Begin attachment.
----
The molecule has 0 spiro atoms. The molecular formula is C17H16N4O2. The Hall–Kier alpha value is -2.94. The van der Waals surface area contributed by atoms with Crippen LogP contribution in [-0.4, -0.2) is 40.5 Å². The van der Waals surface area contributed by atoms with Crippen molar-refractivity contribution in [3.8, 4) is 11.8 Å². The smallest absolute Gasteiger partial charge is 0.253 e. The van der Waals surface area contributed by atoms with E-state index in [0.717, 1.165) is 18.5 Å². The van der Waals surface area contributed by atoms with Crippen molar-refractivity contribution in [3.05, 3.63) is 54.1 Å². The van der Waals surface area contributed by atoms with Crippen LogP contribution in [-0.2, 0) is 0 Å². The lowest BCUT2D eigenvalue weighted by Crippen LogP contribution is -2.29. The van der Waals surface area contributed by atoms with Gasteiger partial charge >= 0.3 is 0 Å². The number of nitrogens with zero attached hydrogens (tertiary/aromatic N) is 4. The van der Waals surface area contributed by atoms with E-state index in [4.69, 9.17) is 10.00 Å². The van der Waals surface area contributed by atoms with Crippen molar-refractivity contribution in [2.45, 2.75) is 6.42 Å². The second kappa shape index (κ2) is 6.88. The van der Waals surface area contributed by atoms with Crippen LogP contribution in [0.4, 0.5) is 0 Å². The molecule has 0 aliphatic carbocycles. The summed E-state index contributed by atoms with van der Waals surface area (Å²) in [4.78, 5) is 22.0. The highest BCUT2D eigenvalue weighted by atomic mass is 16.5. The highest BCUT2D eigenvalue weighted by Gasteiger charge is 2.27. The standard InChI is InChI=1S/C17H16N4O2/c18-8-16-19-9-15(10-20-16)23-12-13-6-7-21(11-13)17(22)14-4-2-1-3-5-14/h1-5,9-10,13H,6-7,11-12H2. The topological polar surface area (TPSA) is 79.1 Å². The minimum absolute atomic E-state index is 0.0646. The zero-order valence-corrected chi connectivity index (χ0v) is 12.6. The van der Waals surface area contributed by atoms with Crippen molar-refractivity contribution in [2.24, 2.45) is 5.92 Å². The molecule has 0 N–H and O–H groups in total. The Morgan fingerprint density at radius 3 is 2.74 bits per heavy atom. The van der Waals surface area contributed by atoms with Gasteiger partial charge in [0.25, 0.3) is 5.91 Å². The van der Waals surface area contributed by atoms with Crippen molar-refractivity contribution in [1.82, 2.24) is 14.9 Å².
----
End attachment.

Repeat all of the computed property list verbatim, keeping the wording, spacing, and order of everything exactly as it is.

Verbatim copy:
The molecule has 0 spiro atoms. The molecular formula is C17H16N4O2. The Hall–Kier alpha value is -2.94. The van der Waals surface area contributed by atoms with Crippen LogP contribution in [-0.4, -0.2) is 40.5 Å². The van der Waals surface area contributed by atoms with Crippen molar-refractivity contribution in [3.8, 4) is 11.8 Å². The smallest absolute Gasteiger partial charge is 0.253 e. The van der Waals surface area contributed by atoms with E-state index in [0.717, 1.165) is 18.5 Å². The van der Waals surface area contributed by atoms with Crippen molar-refractivity contribution in [3.05, 3.63) is 54.1 Å². The van der Waals surface area contributed by atoms with Crippen LogP contribution in [-0.2, 0) is 0 Å². The lowest BCUT2D eigenvalue weighted by Crippen LogP contribution is -2.29. The van der Waals surface area contributed by atoms with Gasteiger partial charge >= 0.3 is 0 Å². The number of nitrogens with zero attached hydrogens (tertiary/aromatic N) is 4. The van der Waals surface area contributed by atoms with E-state index in [4.69, 9.17) is 10.00 Å². The van der Waals surface area contributed by atoms with Crippen molar-refractivity contribution in [2.45, 2.75) is 6.42 Å². The second kappa shape index (κ2) is 6.88. The van der Waals surface area contributed by atoms with Crippen LogP contribution in [0.4, 0.5) is 0 Å². The molecule has 0 aliphatic carbocycles. The summed E-state index contributed by atoms with van der Waals surface area (Å²) in [4.78, 5) is 22.0. The highest BCUT2D eigenvalue weighted by atomic mass is 16.5. The highest BCUT2D eigenvalue weighted by Gasteiger charge is 2.27. The standard InChI is InChI=1S/C17H16N4O2/c18-8-16-19-9-15(10-20-16)23-12-13-6-7-21(11-13)17(22)14-4-2-1-3-5-14/h1-5,9-10,13H,6-7,11-12H2. The topological polar surface area (TPSA) is 79.1 Å². The minimum absolute atomic E-state index is 0.0646. The zero-order valence-corrected chi connectivity index (χ0v) is 12.6. The van der Waals surface area contributed by atoms with Crippen molar-refractivity contribution in [2.24, 2.45) is 5.92 Å². The molecule has 0 N–H and O–H groups in total. The Morgan fingerprint density at radius 3 is 2.74 bits per heavy atom. The van der Waals surface area contributed by atoms with Gasteiger partial charge in [0.25, 0.3) is 5.91 Å². The van der Waals surface area contributed by atoms with Crippen molar-refractivity contribution in [1.82, 2.24) is 14.9 Å².